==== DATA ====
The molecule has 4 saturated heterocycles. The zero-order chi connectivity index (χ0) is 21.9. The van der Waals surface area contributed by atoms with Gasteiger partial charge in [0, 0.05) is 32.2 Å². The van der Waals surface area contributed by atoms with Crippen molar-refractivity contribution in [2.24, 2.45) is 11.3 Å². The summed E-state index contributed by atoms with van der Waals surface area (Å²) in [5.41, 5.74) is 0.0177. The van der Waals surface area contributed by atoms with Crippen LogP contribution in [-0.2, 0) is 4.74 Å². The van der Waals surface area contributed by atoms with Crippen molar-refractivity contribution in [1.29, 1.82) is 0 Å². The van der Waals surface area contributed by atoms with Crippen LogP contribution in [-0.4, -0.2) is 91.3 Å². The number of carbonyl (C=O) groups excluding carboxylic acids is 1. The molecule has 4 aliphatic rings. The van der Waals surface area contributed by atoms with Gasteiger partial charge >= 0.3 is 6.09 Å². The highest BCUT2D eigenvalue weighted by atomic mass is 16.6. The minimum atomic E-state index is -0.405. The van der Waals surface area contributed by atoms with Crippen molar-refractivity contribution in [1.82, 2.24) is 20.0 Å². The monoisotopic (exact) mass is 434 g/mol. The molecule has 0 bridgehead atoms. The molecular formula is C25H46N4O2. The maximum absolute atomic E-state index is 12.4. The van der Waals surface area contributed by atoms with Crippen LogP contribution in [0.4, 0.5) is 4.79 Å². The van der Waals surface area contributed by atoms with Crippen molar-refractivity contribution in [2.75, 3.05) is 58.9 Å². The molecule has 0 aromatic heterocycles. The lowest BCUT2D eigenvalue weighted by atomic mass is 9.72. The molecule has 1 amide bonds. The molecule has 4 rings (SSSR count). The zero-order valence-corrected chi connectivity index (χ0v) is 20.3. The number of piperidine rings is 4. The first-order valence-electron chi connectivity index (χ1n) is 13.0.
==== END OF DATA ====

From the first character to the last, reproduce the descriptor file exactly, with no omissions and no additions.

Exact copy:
The molecule has 4 saturated heterocycles. The zero-order chi connectivity index (χ0) is 21.9. The van der Waals surface area contributed by atoms with Gasteiger partial charge in [0, 0.05) is 32.2 Å². The van der Waals surface area contributed by atoms with Crippen molar-refractivity contribution in [2.24, 2.45) is 11.3 Å². The summed E-state index contributed by atoms with van der Waals surface area (Å²) in [5.41, 5.74) is 0.0177. The van der Waals surface area contributed by atoms with Crippen LogP contribution in [-0.2, 0) is 4.74 Å². The van der Waals surface area contributed by atoms with Crippen molar-refractivity contribution in [1.29, 1.82) is 0 Å². The van der Waals surface area contributed by atoms with Crippen LogP contribution in [-0.4, -0.2) is 91.3 Å². The number of carbonyl (C=O) groups excluding carboxylic acids is 1. The molecule has 4 aliphatic rings. The van der Waals surface area contributed by atoms with Gasteiger partial charge >= 0.3 is 6.09 Å². The highest BCUT2D eigenvalue weighted by atomic mass is 16.6. The minimum atomic E-state index is -0.405. The van der Waals surface area contributed by atoms with Crippen molar-refractivity contribution in [1.82, 2.24) is 20.0 Å². The monoisotopic (exact) mass is 434 g/mol. The molecule has 0 bridgehead atoms. The molecular formula is C25H46N4O2. The maximum absolute atomic E-state index is 12.4. The van der Waals surface area contributed by atoms with Crippen LogP contribution in [0.4, 0.5) is 4.79 Å². The van der Waals surface area contributed by atoms with Crippen molar-refractivity contribution in [2.75, 3.05) is 58.9 Å². The molecule has 0 aromatic heterocycles. The lowest BCUT2D eigenvalue weighted by atomic mass is 9.72. The molecule has 1 amide bonds. The molecule has 4 rings (SSSR count). The zero-order valence-corrected chi connectivity index (χ0v) is 20.3. The number of piperidine rings is 4. The first-order valence-electron chi connectivity index (χ1n) is 13.0.